A new report from the Senate Intelligence Committee finds that the CIA deliberately misled Congress and the White House about Bush-era interrogation techniques.
One prisoner at a CIA black site froze to death. Others were forced to stand on broken feet, threatened sexually with broomsticks, or subjected to "rectal feeding" for no apparent medical reason. The Senate Intelligence Committee released those details and more Tuesday in the 500-page executive summary of its report on the CIA's Bush-era "enhanced interrogation" program.
Democratic Senator Dianne Feinstein unveiled the long-awaited, long-delayed report by the Senate Intelligence Committee on the CIA's now-discontinued "Rendition, Detention, and Interrogation" program this morning, calling it a "stain on our country and our values."
The controversial 6,700-page report describes, among other things, detainees being kept in a dark, freezing, dungeon-like prison, being kept awake for up to 180 hours at a time, and being subjected to "near-drowning" over and over. The three-year Senate investigation concluded the "brutal interrogation techniques in violation of US law, treaty obligations, and our values" were not effective in prying intelligence from detainees.
The report also found that the CIA misled the public, the White House and Congress on both the brutality of the program and its effectiveness.
"The waterboarding technique was physically harmful, inducing convulsions and vomiting," the report states. "Abu Zubaydah, for example, became 'completely unresponsive, with bubbles rising through his open, full mouth.' Internal CIA records describe the waterboarding of Khalid Shaykh Mohammad as evolving in to a 'series of near drownings.'"
CIA interrogators threatened detainees with broomsticks and power drills and threatened to rape and kill detainees' mothers. Other detainees with broken feet and legs were subjected to stress positions for extended periods of time.
"The two detainees that each had a broken foot were also subjected to walling, stress positions, and cramped confinement, despite the note in their interrogation plans that these specific enhanced interrogation techniques were not requested because of the medical condition of the detainees," the report states. "CIA Headquarters did not react to the site's use of these CIA enhanced interrogation techniques despite the lack of approval."
The Senate report also describes a photograph of a "well worn" waterboard, at a site where the CIA said it had never previously used the practice.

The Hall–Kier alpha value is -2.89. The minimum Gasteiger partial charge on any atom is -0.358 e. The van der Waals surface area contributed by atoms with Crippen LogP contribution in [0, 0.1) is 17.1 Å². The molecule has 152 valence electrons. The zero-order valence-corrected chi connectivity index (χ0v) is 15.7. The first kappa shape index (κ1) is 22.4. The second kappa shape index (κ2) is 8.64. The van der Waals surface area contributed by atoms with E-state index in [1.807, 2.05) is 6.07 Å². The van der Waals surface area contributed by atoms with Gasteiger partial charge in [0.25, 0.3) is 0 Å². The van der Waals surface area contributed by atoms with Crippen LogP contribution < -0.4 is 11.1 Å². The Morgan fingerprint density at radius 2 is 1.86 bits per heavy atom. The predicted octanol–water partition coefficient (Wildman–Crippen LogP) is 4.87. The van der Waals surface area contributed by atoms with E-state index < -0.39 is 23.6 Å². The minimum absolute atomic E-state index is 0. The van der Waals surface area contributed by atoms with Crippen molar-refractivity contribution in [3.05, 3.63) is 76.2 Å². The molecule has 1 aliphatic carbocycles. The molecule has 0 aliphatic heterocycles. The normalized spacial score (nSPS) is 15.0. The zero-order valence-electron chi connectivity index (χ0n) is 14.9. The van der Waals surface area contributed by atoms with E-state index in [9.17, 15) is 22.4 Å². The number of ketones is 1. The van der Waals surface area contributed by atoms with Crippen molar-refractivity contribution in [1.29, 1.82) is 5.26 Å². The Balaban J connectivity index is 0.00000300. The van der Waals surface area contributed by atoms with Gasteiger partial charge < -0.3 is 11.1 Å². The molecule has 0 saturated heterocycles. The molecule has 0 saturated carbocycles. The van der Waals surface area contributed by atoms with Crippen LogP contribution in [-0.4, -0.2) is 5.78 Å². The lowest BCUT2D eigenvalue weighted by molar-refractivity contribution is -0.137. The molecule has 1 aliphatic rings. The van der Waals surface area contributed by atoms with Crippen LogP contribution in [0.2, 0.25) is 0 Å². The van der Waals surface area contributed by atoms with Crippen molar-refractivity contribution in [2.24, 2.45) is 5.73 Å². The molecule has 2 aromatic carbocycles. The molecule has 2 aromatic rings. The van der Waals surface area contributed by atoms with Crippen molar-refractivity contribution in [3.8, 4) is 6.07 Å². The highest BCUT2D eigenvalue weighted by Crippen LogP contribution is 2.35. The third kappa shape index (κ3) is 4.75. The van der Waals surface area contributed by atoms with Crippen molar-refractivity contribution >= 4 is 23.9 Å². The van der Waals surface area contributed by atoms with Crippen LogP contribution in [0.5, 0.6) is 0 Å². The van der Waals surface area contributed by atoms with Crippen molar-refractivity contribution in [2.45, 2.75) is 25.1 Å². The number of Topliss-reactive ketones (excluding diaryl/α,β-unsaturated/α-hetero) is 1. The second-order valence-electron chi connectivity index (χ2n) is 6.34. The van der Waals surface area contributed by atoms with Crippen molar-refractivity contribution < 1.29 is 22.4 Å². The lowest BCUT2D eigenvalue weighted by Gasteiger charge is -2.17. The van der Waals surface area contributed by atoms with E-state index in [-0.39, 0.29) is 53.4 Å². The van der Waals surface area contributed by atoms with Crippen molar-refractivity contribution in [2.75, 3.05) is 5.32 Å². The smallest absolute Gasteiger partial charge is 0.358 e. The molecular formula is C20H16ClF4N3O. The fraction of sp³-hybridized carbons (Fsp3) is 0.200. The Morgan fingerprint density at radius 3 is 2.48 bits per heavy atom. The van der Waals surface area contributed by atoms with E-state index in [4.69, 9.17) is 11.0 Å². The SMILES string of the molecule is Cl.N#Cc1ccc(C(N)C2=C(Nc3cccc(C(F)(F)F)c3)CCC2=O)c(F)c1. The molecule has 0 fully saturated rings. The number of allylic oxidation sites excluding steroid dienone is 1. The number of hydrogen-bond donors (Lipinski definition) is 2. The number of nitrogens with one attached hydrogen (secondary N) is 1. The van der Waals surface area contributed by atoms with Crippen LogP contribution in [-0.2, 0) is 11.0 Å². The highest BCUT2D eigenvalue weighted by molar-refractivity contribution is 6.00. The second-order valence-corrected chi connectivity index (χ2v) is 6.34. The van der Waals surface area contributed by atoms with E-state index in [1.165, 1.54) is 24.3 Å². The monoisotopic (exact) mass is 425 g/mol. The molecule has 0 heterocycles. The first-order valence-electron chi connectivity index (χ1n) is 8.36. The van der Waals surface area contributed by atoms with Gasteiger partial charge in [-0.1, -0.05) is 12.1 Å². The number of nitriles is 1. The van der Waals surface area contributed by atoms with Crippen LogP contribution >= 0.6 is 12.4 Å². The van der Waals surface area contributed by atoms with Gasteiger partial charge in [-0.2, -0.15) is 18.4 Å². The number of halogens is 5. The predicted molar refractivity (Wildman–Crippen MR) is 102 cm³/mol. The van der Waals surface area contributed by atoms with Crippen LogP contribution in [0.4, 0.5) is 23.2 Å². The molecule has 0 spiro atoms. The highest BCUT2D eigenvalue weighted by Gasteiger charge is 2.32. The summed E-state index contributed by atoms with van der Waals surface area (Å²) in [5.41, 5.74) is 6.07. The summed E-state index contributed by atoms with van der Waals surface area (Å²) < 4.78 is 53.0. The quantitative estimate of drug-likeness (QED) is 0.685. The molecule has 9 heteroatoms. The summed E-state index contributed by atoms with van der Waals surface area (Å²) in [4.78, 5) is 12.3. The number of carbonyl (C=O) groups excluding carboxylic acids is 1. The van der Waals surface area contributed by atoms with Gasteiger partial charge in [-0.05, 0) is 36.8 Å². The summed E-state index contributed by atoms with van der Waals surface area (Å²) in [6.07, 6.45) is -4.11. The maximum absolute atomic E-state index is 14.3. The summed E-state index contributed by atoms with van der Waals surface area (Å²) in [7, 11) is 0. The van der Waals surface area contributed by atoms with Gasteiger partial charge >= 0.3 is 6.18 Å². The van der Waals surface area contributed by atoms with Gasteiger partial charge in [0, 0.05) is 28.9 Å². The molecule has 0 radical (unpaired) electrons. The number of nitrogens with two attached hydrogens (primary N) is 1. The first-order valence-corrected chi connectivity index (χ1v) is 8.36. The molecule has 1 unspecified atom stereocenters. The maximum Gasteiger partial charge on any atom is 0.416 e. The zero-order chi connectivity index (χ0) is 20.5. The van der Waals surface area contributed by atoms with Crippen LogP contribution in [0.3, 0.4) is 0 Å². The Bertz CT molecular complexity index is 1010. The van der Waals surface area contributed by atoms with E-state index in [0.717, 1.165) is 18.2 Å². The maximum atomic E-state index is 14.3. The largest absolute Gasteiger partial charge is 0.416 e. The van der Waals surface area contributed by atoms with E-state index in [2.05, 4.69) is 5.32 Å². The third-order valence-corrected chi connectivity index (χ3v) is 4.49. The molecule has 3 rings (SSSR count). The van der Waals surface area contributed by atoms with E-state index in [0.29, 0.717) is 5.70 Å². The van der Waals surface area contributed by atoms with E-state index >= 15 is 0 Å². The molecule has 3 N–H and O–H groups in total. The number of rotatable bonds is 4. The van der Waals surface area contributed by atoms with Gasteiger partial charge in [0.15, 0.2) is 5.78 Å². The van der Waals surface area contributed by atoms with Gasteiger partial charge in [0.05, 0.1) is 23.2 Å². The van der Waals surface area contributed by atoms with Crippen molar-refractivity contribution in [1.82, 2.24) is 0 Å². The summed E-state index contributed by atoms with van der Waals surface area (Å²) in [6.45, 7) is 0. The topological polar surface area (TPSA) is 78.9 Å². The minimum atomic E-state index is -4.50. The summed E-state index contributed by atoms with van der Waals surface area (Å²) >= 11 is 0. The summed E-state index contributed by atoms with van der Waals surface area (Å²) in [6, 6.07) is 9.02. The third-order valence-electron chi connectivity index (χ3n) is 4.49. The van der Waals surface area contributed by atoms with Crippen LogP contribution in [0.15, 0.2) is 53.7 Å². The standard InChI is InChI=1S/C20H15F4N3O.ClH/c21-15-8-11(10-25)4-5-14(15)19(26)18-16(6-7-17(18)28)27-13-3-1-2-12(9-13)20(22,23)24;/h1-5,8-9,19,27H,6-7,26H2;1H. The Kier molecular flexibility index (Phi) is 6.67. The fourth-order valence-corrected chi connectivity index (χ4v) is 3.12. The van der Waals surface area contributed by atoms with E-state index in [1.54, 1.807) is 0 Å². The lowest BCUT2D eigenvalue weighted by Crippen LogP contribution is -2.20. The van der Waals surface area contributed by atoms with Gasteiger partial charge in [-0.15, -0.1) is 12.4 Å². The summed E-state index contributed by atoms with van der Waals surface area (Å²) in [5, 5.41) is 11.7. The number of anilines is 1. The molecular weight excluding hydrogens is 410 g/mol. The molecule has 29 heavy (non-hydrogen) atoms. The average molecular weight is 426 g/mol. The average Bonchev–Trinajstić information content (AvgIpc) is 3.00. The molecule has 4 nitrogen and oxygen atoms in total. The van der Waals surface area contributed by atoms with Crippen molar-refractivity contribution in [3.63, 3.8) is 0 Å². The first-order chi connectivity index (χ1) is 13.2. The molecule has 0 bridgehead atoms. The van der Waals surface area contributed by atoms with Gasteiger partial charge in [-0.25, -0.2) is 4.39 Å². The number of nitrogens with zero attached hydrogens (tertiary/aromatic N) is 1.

The results of the "enhanced interrogation techniques," especially at the dungeon-like CIA site known as "Cobalt" in the report, led to noticeable mental health deterioration among detainees, the report found. At least one detainee at the Cobalt site died of hypothermia.
"Throughout the program, multiple CIA detainees who were subjected to the CIA's enhanced interrogation techniques and extended isolation exhibited psychological and behavioral issues, including hallucinations, paranoia, insomnia, and attempts at self-harm and self-mutilation," the report states. "Multiple psychologists identified the lack of human contact experienced by detainees as a cause of psychiatric problems."
White House spokesman Josh Earnest said Monday that President Obama supported releasing the report "so that people around the world and people here at home understand exactly what transpired." However, more hawkish members of Congress, the intelligence community, and its allies said the report would inflame anger against the U.S. and its key allies and endanger American personnel abroad.
"We are concerned that this release could endanger the lives of Americans overseas, jeopardize U.S. relations with foreign partners, potentially incite violence, create political problems for our allies, and be used as a recruitment tool for our enemies," Republican Senators Marco Rubio and Jim Risch said in a statement on Monday.
Director of National Intelligence James Clapper confirmed in a meeting with members of the Intelligence Committee over the weekend that the administration was concerned that the report could incite violence against Americans overseas, but said that he nevertheless supported its release. The US has been beefing up security at embassies, and administration officials have said that the Pentagon has strengthened protections for US forces in Afghanistan.
In the lead up to the report's release, defenders of the CIA's interrogation techniques launched an aggressive media campaign—a "prebuttal," one of Washington's more obnoxious neologisms—against the findings. Former Vice President Dick Cheney called the report's findings "a bunch of hooey" in the New York Times, and former CIA lawyer John Rizzo said on FOX News that the report is "absolutely unfair and preposterous." Former CIA officials even built a website, CIAsaveslives.com, to hit back at the report's findings.
"It's a one-stop shopping place for the other side," Bill Harlow, a top CIA spokesman during the Bush administration, told Foreign Policy. "With the website ... we'll be able to put out newly declassified documents, documents that were previously released but not well read, and host a repository for op-eds and media appearances by various officials."
Feinstein called the pushback "a campaign of mistaken statements and press articles."